“America is rapidly losing its natural lands to harmful development and now more than ever we need bold action to preserve these spaces for future generations, mitigate the worst impacts of climate change, and make access to nature more equitable ,” said LCV’s Senior Vice President of Government Affairs Tiernan Sittenfeld. “Thanks to the state and local leaders across the country who are leading the way in these efforts. We must build on this state and local foundation and are counting on the Biden-Harris administration to play a key role in protecting America the Beautiful — it’s going to take all of us.”
“The City of Boise is proud to participate in the America the Beautiful Initiative with a set of unique goals to preserve land and water for generations to come,” said Boise Mayor Lauren McLean. “These actionable steps promote natural habitat protection, an increase in Boise’s tree canopy, and encourage residents to get involved in conservation efforts. It’s up to all of us to do what we can to preserve the environment and combat climate change in our communities.”
“From our majestic peaks, to our towering sand dunes, Colorado is well-known for its natural beauty. I am committed to ensuring equitable access to these spaces for all communities,” said Colorado Representative Leslie Herod. “Our bill establishes the Colorado Outdoor Equity Grant Program, and will go a long way in continuing conservation efforts and addressing the historic and systemic barriers preventing equitable access to nature. We must lift up the voices calling for climate action in every community — including BIPOC communities– and ensure that every level of government takes it seriously and does its part. I look forward to continuing this work with my colleagues and with the Biden-Harris administration to meet our shared and necessary goals.”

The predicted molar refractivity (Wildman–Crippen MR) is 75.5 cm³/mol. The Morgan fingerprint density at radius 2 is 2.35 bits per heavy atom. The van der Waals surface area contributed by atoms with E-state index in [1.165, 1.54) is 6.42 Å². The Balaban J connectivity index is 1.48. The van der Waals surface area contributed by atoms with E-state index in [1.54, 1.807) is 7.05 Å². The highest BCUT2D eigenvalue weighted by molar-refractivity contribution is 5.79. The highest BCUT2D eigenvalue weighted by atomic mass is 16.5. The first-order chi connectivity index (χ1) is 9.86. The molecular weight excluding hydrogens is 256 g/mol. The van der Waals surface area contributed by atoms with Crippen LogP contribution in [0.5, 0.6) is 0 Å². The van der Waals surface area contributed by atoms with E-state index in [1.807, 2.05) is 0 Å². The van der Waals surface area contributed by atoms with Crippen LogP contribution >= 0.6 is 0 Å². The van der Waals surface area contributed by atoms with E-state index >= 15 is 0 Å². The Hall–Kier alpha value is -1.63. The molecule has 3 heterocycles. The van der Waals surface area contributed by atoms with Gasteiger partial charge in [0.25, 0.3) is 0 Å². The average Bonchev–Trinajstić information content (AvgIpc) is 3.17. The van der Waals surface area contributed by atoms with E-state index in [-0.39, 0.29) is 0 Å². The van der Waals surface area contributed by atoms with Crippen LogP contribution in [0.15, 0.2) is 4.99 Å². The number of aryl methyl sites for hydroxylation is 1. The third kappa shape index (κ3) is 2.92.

“Florida is home to some of the most unique and amazing ecosystems on the planet. Our beaches, springs, forests and wetlands are an important part of what makes our state so special,” said Florida Representative Ben Diamond. “These precious resources also form the backbone of our state and local economies, and provide jobs and incomes to countless Floridians. Protecting our environment is crucial, and I was proud to help secure record funding this year for land conservation in Florida. I look forward to building upon this success in 2022, and working with the Biden Administration, the League of Conservation Voters, and other key stakeholders to make our 30×30 goal a reality.”
The 30×30 initiative is widely supported by local elected officials and communities across the country. This year LCV helped organize bipartisan letters of support from more than 70 mayors across the country and 450 state and local elected officials. The Mountain Pact recently released a report highlighting local action taken by Western communities in support of reaching the goal of 30×30 . More information about 30×30 is available here: https://www.natureamerica.org/